Labour law is undoubtedly in favour of transformation but this is still not reflected in major ad agencies. And gender diversity and the gender pay gap within the South African advertising is still an issue.
“There is still very little effort made to create evolving images of blackness that truly represent the complex dynamics of African people’s lived experiences, thus doing away with historically gimmicky and caricature-like-representations of black people who dance and sing to everything in commercials,” says Rebone Masemola writing on being a black feminist in advertising; tackling issues such as a lack of promotion of black employees, issues with diversity hiring and navigating “untransformed ‘previously’ white spaces”.Cape Town Fish Market advert
As someone who has worked in corporate, advertising and now music industry, Andisa Liba — an exec at Sony Music — lends her voice to the conversation. “The advertising space is in a wonderful paradigm with the surge of dynamic talent coming into the industry and completely disrupting the industry in a creative way.
“Considering the agility of the ad industry, gender equality is nowhere near where it should be in 2017 and companies are not aggressive enough in addressing the barriers. Until the industry fully commits to incorporating a more meaningful transformation agenda to overall strategy, the gap will continue to widen despite the growing talent in this space.”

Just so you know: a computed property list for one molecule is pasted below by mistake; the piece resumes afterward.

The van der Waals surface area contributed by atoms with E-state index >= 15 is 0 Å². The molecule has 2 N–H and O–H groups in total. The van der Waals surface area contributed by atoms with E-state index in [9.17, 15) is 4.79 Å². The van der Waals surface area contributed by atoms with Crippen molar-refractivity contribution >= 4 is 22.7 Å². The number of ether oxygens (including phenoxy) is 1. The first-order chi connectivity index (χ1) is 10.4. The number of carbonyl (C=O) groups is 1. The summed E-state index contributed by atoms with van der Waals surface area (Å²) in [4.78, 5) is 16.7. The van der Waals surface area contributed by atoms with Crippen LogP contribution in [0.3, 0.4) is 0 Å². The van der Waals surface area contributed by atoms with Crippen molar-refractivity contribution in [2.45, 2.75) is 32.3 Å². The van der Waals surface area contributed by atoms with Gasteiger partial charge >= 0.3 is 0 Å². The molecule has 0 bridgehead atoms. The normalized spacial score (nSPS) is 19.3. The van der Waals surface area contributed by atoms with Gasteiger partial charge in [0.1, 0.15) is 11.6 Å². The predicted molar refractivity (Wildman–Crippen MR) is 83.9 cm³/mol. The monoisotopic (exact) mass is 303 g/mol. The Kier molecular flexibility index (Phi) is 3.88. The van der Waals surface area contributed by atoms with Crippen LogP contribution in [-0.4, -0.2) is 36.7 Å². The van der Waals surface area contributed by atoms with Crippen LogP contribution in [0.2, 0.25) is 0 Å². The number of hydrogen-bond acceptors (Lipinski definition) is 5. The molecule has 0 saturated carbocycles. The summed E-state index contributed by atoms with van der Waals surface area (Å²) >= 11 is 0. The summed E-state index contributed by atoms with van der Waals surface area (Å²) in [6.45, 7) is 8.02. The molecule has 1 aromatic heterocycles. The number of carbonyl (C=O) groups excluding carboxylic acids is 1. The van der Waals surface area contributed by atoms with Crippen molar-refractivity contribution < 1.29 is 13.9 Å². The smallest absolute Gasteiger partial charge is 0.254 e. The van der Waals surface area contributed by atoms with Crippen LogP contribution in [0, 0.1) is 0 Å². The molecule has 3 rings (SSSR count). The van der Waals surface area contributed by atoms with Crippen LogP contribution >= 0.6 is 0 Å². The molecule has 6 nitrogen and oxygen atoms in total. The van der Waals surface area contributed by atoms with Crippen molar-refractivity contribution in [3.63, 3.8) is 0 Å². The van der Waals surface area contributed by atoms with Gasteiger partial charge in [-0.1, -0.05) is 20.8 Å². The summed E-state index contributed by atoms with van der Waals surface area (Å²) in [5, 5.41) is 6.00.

The lack of diversity within advertising results in regurgitated stereotypes in media. What we see then is often symptomatic of a larger issue. Keep in mind that before any campaign goes live, it goes through several channels. So how does racism and bigotry still slip past?
Marketer, author and entrepreneur Musa Kalenga says, “Tackling the issue of transformation in South Africa — in the advertising industry — is a typical iceberg. At the surface, what needs to be changed is obvious and seems straightforward to do. However, the structure of ownership, capital legacy and human relationships that lay beneath the surface are all variables with a huge amount of complexity and should not be underestimated.”
Musa raises a good point about ownership and the lack of transformation at the top tier level of industries. How can we expect to see thoughtful, diverse, considered creative work when boardrooms contain predominantly straight white men?
Ads like Dove can be curtailed by hiring a diverse team to collaborate with. Having a room full of qualified, diverse, socially-aware individuals will provide any brainstorming session with a variety of opinions and perspectives. Creative work should push boundaries and evoke considered responses, not create work that is out of touch.
Advertising can be used as a medium to shift perspectives and contribute towards nation building, and should be treated as such. It is irresponsible to create work that does not account for the climate it is produced in, and the burden of proof should not lie with the marginalised.
Owethu Makhathini is a writer and digital strategist